Meta-analysis for evaluation of fertilizer effect under upland rice cultivation in Africa

Related Research Project
Africa rice farming system


Rainfed upland is one of the dominant ecosystems for rice production in sub-Saharan Africa, of which the yield is very low (approx. 2.1 t ha-1). To overcome such low productivity, fertilizer is necessary requirement, and its effective use is key for improvement of rice yield and farmer’s livelihood. Previous studies often reported that fertilizer application did not result in sufficient yield increase. It’s partly because the yield gain with fertilizer could be affected by biophysical factors such as precipitation and soil texture; however, their interaction remained poorly understood. Hence, the meta-analysis was performed for the dataset fertilizer trials conducted in 8 countries in sub-Saharan Africa, where the environmental backgrounds varied considerably, in order to quantify the effect of soil texture and precipitation on yield gain with fertilizer. 

The dataset was composed of 151 paired observations of control and fertilizer treatment from fertilizer trials using NERICA 4 from 8 countries (Table 1). Soils were classified into low clay soil (≤ 20% clay content) and high clay soil (>20% clay content). Yield gain with fertilizer application (YG), that is yield difference between fertilizer treatment and control, was evaluated with fertilizer rates of nitrogen, phosphorous and potassium and with precipitation. Regression analysis showed that YG was not correlated with fertilizer rates of phosphorous and potassium (p > 0.05, data not shown). Precipitation has closely correlated with YG, irrespective of soil types (p < 0.001, Fig. 1 left). Nitrogen was correlated with YG in high clay soil, (p < 0.001, Fig. 1 right,) but not in low clay soil (p > 0.05). Our Bayesian estimation clarified that YG will increase by 0.168 and 0.145 t ha-1 for low and high clay soil with 100 mm increase of precipitation (Table 2). YG was also expected to increase by 0.653 t ha-1 in high clay soil with 100 kg increase of N fertilizer rate, but in low clay soil, 95% posterior credibility intervals included zero, indicating that YG did not always increase with N fertilizer rate. Overall, these results recommend the fine-tuning of N fertilizer input based on soil type and expected precipitation.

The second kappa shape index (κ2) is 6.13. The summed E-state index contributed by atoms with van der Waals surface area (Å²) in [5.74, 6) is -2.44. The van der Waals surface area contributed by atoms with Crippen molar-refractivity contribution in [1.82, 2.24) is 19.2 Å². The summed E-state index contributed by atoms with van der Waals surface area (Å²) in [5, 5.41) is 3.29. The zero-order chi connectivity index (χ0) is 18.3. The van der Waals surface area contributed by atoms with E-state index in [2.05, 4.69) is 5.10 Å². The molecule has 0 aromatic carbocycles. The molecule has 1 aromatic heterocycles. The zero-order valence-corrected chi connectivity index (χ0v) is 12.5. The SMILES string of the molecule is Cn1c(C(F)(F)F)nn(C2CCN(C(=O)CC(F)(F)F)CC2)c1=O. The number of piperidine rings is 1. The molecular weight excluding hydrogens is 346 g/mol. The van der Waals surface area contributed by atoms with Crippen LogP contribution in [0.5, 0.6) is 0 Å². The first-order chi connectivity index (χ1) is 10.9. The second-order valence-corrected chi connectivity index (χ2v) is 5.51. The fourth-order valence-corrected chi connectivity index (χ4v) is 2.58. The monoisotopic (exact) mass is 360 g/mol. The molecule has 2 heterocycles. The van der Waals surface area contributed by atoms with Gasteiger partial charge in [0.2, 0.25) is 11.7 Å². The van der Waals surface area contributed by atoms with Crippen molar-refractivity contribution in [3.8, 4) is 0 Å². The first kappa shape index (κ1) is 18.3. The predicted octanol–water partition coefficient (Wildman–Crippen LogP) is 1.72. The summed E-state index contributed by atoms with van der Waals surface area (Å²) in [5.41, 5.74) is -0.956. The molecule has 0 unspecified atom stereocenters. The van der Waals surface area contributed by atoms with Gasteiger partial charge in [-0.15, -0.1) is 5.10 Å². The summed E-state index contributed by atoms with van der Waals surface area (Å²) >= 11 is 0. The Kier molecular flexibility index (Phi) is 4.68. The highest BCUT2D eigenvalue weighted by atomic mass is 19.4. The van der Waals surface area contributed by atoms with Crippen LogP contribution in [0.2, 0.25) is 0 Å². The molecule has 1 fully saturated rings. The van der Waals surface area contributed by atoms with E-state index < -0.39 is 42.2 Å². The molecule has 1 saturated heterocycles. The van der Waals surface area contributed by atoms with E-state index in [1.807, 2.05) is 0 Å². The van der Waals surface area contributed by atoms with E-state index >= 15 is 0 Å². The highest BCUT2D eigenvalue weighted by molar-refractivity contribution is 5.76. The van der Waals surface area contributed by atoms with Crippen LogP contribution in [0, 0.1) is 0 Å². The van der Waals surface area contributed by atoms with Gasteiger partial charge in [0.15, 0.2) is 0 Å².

The obtained results will allow the policy maker or private sector to predict the fertilizer-suitable areas for technical dissemination and commercial sale at the region and/or national level. However, the trends at regional level could not be directly applicable to individual fields or to region where the yields was constrained by other nutrient deficiency such as phosphorous etc. In addition, further assessments was required for the variety other than NERICA 4.    

Figure, table

  1.  Table 1. Description of fertilizer trials using upland rice (NERICA 4) in 8 countries in Africa 

    1) Database:
    2) Tanaka et al. (2017).


  2. Fig. 1. The relationship of yield gain with fertilizer (YG) with precipitation (left) and N fertilizer application rate (right) 


  3. Table 2 Posterior probability distribution of the effect of Precipitation and N fertilizer rate on yield gain with fertilizer under different soil types 

    1) Credible interval is the range containing a 95% percentage of probable values estimated by Bayesian statistics.


    Figure and tables rerprinted/modified with permission from Asai et al. (2021).




Research project
Program name


Term of research

FY 2021–2025

Responsible researcher

Asai Hidetoshi ( Crop, Livestock and Environment Division )

KAKEN Researcher No.: 30599064

Kawamura Kensuke ( Social Sciences Division )

KAKEN Researcher No.: 90523746

Publication, etc.

Asai et al. (2021) Field Crops Research 272: 108284

* Affiliation at the time of implementation of the study.